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  • Federal officials have approved a plan that makes about 22-thousand low income Arizona children eligible for Arizona’s “KidsCare” health insurance program. In addition, the plan helps three of the State’s largest hospital systems cover costs of providing uncompensated care. Maricopa Integrated Health System CEO Betsey Bayless explains how the plan is designed to work.
  • Betsey Bayless - CEO, Maricopa Integrated Health System
Category: Medical/Health   |   Keywords: medical, health, kids, children, funding, plan, ,

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Ted Simons: Good evening, and welcome to "Arizona Horizon." I'm Ted Simons. Former State Representative Daniel Patterson, a long-time Democrat, will be replaced in the legislature by an Independent. Patterson changed his voter registration after his fellow Democrats demanded his resignation for a variety of alleged ethics violations. Secretary of state Ken Bennett said today that Patterson registered bark as a Democratic 25 minutes after he resigned, which means according to Bennett, he was a registered independent when he stepped Eclipse Educational version only -- not for commercial use

Ted Simons: State will soon start accepting applications for medical marijuana dispensaries, after the attorney general's office signed off on the program. Dispensary applications will be accepted from May 14th to May 25th with up to 126 dispensary permits expected to be issued by early August.

Ted Simons: Federal officials have approved a plan that makes about 22,000 low-income Arizona children eligible for the state's KidsCare health insurance program. In addition, the plan helps three of the state's largest hospital systems cover costs associated with providing care to the uninsured, and all of this is accomplished with no additional state funding. Here to explain all this is Betsey Bayless, President and CEO of Maricopa integrated health system. Good to see you again. Thanks for joining us. Last time we had you on, this was hoped for. It's done now.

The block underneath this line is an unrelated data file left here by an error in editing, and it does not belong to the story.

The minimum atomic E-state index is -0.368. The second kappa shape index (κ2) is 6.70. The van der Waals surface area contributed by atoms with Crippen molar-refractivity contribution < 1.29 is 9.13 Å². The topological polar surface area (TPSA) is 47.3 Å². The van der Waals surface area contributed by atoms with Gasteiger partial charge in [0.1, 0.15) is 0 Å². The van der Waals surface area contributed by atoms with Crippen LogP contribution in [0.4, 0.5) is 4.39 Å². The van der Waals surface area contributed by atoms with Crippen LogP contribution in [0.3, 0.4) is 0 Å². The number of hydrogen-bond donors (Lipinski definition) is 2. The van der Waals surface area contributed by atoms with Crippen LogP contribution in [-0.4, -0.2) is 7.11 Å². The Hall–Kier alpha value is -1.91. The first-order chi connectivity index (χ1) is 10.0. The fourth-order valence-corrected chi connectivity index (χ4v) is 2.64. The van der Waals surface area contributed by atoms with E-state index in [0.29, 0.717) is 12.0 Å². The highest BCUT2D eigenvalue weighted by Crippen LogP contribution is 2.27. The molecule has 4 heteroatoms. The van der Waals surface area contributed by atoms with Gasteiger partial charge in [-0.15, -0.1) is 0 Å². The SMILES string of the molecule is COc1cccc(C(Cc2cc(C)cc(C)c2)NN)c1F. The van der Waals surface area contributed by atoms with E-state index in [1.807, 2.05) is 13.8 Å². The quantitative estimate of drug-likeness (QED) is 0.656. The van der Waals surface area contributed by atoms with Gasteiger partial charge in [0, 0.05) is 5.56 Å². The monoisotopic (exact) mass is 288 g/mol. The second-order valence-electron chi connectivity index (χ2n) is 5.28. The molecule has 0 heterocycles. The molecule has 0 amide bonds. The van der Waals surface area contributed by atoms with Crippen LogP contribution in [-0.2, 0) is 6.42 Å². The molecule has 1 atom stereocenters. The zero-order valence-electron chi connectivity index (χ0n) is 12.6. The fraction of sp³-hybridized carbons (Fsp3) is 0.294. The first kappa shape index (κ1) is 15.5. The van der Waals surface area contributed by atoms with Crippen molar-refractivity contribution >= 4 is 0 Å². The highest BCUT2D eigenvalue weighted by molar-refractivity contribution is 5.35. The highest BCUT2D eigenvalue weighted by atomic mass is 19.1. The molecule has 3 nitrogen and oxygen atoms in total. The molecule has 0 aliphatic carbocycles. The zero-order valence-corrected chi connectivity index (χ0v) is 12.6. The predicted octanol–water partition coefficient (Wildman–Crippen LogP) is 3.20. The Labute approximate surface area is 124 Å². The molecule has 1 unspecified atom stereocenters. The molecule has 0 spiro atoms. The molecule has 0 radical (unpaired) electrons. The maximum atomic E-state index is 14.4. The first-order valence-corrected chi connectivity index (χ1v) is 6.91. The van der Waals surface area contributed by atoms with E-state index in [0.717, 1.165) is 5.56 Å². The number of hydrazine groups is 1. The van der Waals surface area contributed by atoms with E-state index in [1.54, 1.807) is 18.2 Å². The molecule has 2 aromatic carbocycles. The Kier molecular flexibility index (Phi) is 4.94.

Betsey Bayless: Yes, it is. The money hasn't arrived. But we did get the OK from the federal government.

Ted Simons: So explain, give us a general explanation of what's going on with your organization, and others, and what that is drawing into the state.

Betsey Bayless: OK. I would be happy to do that. If I could just take a little poetic license here, Maricopa integrated health care system is the only public hospital only public health care system in Arizona.

Betsey Bayless: We have the Maricopa medical center, two psychiatric hospitals, 11 clinics. And a health plan. Last year the state legislature cut access by about a third, the AHCCCS -- the AHCCCS plan, which is our state Medicaid. Since my system is about 65% AHCCCS, we saw an immediate drop in funds coming in and in a big increase in uncompensated care. This was going on across the state of Arizona, we felt it particularly hard. So I got together with Phoenix Children's Hospital, and they have a huge Medicaid population as well. And also University of Arizona health network. Which has a huge Medicaid population. And we created a program, now, this was a year ago. We created a program whereby we would go to the federal government, pay a match, and draw funds down. Into our systems. Now, I want to thank Governor Brewer for helping us. And also Tom Metlack and the whole AHCCCS crew. They were very helpful in doing this. And I particularly want to thank Governor -- Congressman Ed Pastor, because during the course of this year we've had so many times when the federal government said, we're not going to do this. And each time the Congressman would jump in and make it happen. So what we will be doing, we will be putting up over $100 million, the three of us, and drawing down 300 million. And out of that 300 million, 44 million is going to be carved out and it's going to go to KidsCare. The program that insures children. And we have agreed to fund 22,500 children. KidsCare used to have something like 57,000, and then it dwindled, and now it's about 11,000, because it's frozen. So this will be a boost although it certainly not going to do the whole job.